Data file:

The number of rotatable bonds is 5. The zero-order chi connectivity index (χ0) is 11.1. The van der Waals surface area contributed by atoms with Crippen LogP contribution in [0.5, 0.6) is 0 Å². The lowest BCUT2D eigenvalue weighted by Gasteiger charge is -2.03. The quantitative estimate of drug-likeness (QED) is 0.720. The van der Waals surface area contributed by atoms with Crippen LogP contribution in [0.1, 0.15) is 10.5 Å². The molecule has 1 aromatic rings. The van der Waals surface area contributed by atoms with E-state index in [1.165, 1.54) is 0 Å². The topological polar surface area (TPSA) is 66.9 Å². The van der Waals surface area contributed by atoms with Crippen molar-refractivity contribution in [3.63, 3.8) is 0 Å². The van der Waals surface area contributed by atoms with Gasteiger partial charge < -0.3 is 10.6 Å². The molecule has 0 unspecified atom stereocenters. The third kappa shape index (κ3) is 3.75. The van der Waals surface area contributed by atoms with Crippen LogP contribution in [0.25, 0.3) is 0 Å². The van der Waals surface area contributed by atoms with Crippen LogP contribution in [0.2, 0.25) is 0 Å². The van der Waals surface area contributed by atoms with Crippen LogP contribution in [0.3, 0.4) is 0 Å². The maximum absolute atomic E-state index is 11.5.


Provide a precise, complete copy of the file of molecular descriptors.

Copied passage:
The number of rotatable bonds is 5. The zero-order chi connectivity index (χ0) is 11.1. The van der Waals surface area contributed by atoms with Crippen LogP contribution in [0.5, 0.6) is 0 Å². The lowest BCUT2D eigenvalue weighted by Gasteiger charge is -2.03. The quantitative estimate of drug-likeness (QED) is 0.720. The van der Waals surface area contributed by atoms with Crippen LogP contribution in [0.1, 0.15) is 10.5 Å². The molecule has 1 aromatic rings. The van der Waals surface area contributed by atoms with E-state index in [1.165, 1.54) is 0 Å². The topological polar surface area (TPSA) is 66.9 Å². The van der Waals surface area contributed by atoms with Crippen molar-refractivity contribution in [3.63, 3.8) is 0 Å². The van der Waals surface area contributed by atoms with Gasteiger partial charge < -0.3 is 10.6 Å². The molecule has 0 unspecified atom stereocenters. The third kappa shape index (κ3) is 3.75. The van der Waals surface area contributed by atoms with Crippen LogP contribution in [0.25, 0.3) is 0 Å². The van der Waals surface area contributed by atoms with Crippen LogP contribution in [0.2, 0.25) is 0 Å². The van der Waals surface area contributed by atoms with Crippen LogP contribution in [0.3, 0.4) is 0 Å². The maximum absolute atomic E-state index is 11.5.